Near the beginning of his halftime pep talk to his team in “Any Given Sunday,” the character played by Al Pacino offers the following bit of wisdom to his charges: “You know, when you get old in life, things get taken from you. I mean, that’s part of life. But you only learn that when you start losing stuff.”
Those of a certain age will readily confirm that. As the road traverses its final few miles, it seems as if relatives, both close and distant, drift away. Children grow up and move on to their own lives. Lovers and friends pass through your life; if you’re fortunate, they leave happy memories.
This transitory nature of life is not just an experience of the aged. All of us are aware, however dimly, that our presence here on Earth is ephemeral; we are stalked by the knowledge of our own impermanence. Faced with that, despondence or nihilism can appear to be the easy and straightforward answer.
Resist that path. In his “Ode: Intimations of Immortality,” the great Romantic poet William Wordsworth expressed both the longing for what was and the need to keep going. “Though nothing can bring back the hour of glory in the flower/of splendor in the grass/we will grieve not/rather find strength in what remains behind.”
What remains behind are usually not material possessions. Material things are, ironically, the least durable elements of our lives. Most of what we carry, most of what is durable, consists of our knowledge and memories.
Our transitory nature means that over the course of a lifetime, we will eventually lose everything and everyone we care about. Either they will cycle out of our lives, or they will die, or we will die. Loneliness and pain are part of the human condition, just as love and joy are part of the human condition.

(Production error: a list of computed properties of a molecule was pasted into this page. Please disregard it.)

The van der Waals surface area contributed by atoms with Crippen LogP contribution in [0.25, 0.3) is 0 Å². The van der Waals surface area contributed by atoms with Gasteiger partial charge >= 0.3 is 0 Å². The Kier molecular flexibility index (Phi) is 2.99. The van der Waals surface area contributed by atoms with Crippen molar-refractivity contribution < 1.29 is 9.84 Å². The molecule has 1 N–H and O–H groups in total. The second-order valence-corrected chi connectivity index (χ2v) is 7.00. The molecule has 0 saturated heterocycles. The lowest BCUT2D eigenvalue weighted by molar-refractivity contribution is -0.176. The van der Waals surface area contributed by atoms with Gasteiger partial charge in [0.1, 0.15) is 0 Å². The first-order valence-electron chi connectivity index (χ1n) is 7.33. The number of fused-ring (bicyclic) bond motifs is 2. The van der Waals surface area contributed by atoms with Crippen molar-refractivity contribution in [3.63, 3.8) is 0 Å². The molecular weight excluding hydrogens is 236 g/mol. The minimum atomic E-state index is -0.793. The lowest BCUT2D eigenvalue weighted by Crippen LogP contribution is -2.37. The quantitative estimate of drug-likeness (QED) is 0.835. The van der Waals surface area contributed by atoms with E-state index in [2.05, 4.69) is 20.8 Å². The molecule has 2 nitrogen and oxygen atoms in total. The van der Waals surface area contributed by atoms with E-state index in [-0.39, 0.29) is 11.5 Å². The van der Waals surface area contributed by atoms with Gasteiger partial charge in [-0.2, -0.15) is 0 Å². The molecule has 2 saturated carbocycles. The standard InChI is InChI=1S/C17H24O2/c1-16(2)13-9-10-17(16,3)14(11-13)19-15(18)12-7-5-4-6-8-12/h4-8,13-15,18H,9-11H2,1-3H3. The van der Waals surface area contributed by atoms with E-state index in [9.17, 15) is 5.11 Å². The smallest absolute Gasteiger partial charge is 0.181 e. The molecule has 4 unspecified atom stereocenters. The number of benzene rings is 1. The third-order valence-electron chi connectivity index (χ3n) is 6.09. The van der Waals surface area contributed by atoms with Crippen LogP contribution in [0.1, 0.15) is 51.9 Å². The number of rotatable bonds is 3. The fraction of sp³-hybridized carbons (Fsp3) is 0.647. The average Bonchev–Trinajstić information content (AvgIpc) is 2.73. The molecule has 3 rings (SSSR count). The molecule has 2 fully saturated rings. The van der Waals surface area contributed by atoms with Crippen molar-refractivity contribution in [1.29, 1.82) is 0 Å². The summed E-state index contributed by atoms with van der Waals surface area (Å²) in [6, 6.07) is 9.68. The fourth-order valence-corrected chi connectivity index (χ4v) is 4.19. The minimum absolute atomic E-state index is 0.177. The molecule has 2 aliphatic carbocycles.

Fretting about the amount of time we have with those we love is pointless. Worrying about how and when they will leave is pointless. The best thing we can do is to love whoever God has put in our path for as long as they remain with us. Treat those you love and those in your care as well as you can every day, and always be armed with the knowledge that the time with all of them is fleeting.
At the end of “Hope Floats,” the character played by Sandra Bullock offers perspective on some of this: “Beginnings are scary, endings are usually sad, but it is the middle that counts the most.”
That’s absolutely true. It is our nature to worry about beginnings and endings, but it is what we do in between — in the vast and (at first) seemingly endless middle of our days — that really matters.
Finally, as we start Holy Week and head toward Easter, it is a good time to reflect on the certainty that God loves us all and wants us to be happy. While we may not understand everything about His plan, we know He walked the same Earth that we do. He understands the sense of impermanence and loss that pervades our lives. This week, if we’re fortunate, “our souls have sight of that immortal sea which brought us hither.”
So, have a good Holy Week. Resist the urge to be despondent or fearful. Love your family and friends. Cherish those whom God has placed in your path.
• Michael McKenna, a columnist for The Washington Times, co-hosts “The Unregulated Podcast.” He was most recently a deputy assistant to the president and deputy director of the Office of Legislative Affairs at the White House.
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